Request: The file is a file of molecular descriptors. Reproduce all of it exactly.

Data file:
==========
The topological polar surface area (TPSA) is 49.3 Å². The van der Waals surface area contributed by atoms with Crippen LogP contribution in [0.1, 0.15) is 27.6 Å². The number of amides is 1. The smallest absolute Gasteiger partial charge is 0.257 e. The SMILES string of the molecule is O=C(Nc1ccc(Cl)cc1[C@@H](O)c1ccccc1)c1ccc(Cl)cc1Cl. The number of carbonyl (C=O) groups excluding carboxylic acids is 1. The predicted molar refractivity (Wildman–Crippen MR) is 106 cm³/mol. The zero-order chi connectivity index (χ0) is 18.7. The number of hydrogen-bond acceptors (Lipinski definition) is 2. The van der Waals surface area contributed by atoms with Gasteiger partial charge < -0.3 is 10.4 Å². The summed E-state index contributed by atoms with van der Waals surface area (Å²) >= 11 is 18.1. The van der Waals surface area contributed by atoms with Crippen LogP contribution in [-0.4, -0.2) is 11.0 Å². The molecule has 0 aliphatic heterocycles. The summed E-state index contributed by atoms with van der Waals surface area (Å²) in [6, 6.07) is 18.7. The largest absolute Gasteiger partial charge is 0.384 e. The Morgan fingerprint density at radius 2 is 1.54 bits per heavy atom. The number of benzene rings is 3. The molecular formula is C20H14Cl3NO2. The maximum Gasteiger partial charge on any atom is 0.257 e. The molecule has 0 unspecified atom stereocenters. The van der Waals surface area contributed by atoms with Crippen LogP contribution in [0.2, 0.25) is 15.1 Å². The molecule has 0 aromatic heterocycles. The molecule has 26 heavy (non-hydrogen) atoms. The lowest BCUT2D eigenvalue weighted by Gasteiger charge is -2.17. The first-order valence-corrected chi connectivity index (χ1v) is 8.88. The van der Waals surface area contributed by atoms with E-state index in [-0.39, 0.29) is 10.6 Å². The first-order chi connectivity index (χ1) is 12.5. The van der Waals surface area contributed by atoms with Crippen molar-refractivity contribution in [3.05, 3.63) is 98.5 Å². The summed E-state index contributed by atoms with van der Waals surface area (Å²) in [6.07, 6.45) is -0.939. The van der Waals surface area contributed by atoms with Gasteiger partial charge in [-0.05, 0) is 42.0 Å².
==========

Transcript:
The topological polar surface area (TPSA) is 49.3 Å². The van der Waals surface area contributed by atoms with Crippen LogP contribution in [0.1, 0.15) is 27.6 Å². The number of amides is 1. The smallest absolute Gasteiger partial charge is 0.257 e. The SMILES string of the molecule is O=C(Nc1ccc(Cl)cc1[C@@H](O)c1ccccc1)c1ccc(Cl)cc1Cl. The number of carbonyl (C=O) groups excluding carboxylic acids is 1. The predicted molar refractivity (Wildman–Crippen MR) is 106 cm³/mol. The zero-order chi connectivity index (χ0) is 18.7. The number of hydrogen-bond acceptors (Lipinski definition) is 2. The van der Waals surface area contributed by atoms with Gasteiger partial charge < -0.3 is 10.4 Å². The summed E-state index contributed by atoms with van der Waals surface area (Å²) >= 11 is 18.1. The van der Waals surface area contributed by atoms with Crippen LogP contribution in [-0.4, -0.2) is 11.0 Å². The molecule has 0 aliphatic heterocycles. The summed E-state index contributed by atoms with van der Waals surface area (Å²) in [6, 6.07) is 18.7. The largest absolute Gasteiger partial charge is 0.384 e. The Morgan fingerprint density at radius 2 is 1.54 bits per heavy atom. The number of benzene rings is 3. The molecular formula is C20H14Cl3NO2. The maximum Gasteiger partial charge on any atom is 0.257 e. The molecule has 0 unspecified atom stereocenters. The van der Waals surface area contributed by atoms with Crippen LogP contribution in [0.2, 0.25) is 15.1 Å². The molecule has 0 aromatic heterocycles. The molecule has 26 heavy (non-hydrogen) atoms. The lowest BCUT2D eigenvalue weighted by Gasteiger charge is -2.17. The first-order valence-corrected chi connectivity index (χ1v) is 8.88. The van der Waals surface area contributed by atoms with E-state index in [-0.39, 0.29) is 10.6 Å². The first-order chi connectivity index (χ1) is 12.5. The van der Waals surface area contributed by atoms with Crippen molar-refractivity contribution in [3.05, 3.63) is 98.5 Å². The summed E-state index contributed by atoms with van der Waals surface area (Å²) in [6.07, 6.45) is -0.939. The van der Waals surface area contributed by atoms with Gasteiger partial charge in [-0.05, 0) is 42.0 Å².